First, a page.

A novel mechanism involving four-and-a-half LIM domain protein-1 and extracellular signal-regulated kinase-2 regulates titin phosphorylation and mechanics

Anna Raskin, Stephan Lange, Katherine Banares, Robert C. Lyon, Anke Zieseniss, Leonard K. Lee, Katrina G. Yamazaki, Henk L. Granzier, Carol C. Gregorio, Andrew D. McCulloch, Jeffrey H. Omens, Farah Sheikh

Research output: Contribution to journalArticlepeer-review

65 Scopus citations

Abstract

Understanding mechanisms underlying titin regulation in cardiac muscle function is of critical importance given recent compelling evidence that highlight titin mutations as major determinants of human cardiomyopathy. We previously identified a cardiac biomechanical stress-regulated complex at the cardiac-specific N2B region of titin that includes four-and-a-half LIM domain protein-1 (Fhl1) and components of the mitogen-activated protein signaling cascade, which impacted muscle compliance in Fhl1 knock-out cardiac muscle. However, direct regulation of these molecular components in mediating titin N2B function remained unresolved. Here we identify Fhl1 as a novel negative regulator of titin N2B levels and phosphorylation-mediated mechanics. We specifically identify titin N2B as a novel substrate of extracellular signal regulated-kinase-2 (Erk2) and demonstrate that Fhl1 directly interferes with Erk2-mediated titin-N2B phosphorylation. We highlight the critical region in titin-N2B that interacts with Fhl1 and residues that are dependent on Erk2-mediated phosphorylation in situ. We also propose a potential mechanism for a known titin-N2B cardiomyopathy-causing mutation that involves this regulatory complex. These studies shed light on a novel mechanism regulating titin-N2B mechano-signaling as well as suggest that dysfunction of these pathways could be important in cardiac disease states affecting muscle compliance.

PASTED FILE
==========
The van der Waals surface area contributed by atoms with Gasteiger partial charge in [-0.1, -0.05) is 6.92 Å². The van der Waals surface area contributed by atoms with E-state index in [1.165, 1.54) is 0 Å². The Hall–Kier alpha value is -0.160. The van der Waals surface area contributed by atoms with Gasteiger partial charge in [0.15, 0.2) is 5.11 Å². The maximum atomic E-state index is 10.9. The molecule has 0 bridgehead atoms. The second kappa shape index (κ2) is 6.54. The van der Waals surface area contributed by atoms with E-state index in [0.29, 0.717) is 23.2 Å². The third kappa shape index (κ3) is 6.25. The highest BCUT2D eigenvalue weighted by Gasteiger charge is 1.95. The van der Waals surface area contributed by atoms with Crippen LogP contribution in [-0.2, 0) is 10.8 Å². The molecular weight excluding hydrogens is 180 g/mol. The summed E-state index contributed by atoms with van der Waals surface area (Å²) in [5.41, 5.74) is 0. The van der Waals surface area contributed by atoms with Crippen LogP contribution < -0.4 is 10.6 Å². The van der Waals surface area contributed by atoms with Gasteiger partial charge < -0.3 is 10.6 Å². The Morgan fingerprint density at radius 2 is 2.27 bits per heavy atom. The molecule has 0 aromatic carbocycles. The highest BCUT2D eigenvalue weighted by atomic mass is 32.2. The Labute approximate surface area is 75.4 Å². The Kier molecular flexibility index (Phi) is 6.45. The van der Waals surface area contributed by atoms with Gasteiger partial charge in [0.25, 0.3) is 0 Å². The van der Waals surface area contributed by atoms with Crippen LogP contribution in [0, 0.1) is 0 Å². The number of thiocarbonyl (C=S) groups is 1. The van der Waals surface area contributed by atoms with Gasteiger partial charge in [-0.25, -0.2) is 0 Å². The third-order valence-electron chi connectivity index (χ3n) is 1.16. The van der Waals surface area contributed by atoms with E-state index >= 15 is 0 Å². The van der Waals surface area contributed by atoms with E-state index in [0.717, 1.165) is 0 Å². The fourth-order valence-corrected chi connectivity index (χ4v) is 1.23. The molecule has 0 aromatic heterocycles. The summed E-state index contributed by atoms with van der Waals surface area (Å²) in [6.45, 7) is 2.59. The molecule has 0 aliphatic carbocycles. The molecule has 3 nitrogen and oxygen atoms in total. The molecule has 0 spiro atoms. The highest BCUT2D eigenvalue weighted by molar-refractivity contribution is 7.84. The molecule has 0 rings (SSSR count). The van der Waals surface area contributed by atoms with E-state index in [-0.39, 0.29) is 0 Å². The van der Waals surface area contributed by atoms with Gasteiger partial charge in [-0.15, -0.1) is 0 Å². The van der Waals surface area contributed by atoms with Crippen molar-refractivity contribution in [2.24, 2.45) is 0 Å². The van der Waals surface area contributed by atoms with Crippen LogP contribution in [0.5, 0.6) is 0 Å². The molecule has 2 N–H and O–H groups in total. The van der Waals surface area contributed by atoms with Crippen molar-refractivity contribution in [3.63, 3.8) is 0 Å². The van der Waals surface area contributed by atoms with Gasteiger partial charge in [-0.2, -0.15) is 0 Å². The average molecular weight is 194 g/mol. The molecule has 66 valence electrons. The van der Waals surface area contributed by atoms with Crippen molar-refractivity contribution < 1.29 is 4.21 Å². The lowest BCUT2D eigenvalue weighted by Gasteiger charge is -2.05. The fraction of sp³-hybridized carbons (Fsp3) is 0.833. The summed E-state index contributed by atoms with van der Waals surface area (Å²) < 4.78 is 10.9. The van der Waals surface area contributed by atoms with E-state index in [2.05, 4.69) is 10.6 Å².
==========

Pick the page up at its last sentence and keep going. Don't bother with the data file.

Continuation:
Original languageEnglish (US)
Pages (from-to)29273-29284
Number of pages12
JournalJournal of Biological Chemistry
Volume287
Issue number35
DOIs
StatePublished - Aug 24 2012

ASJC Scopus subject areas

  • Biochemistry
  • Molecular Biology
  • Cell Biology

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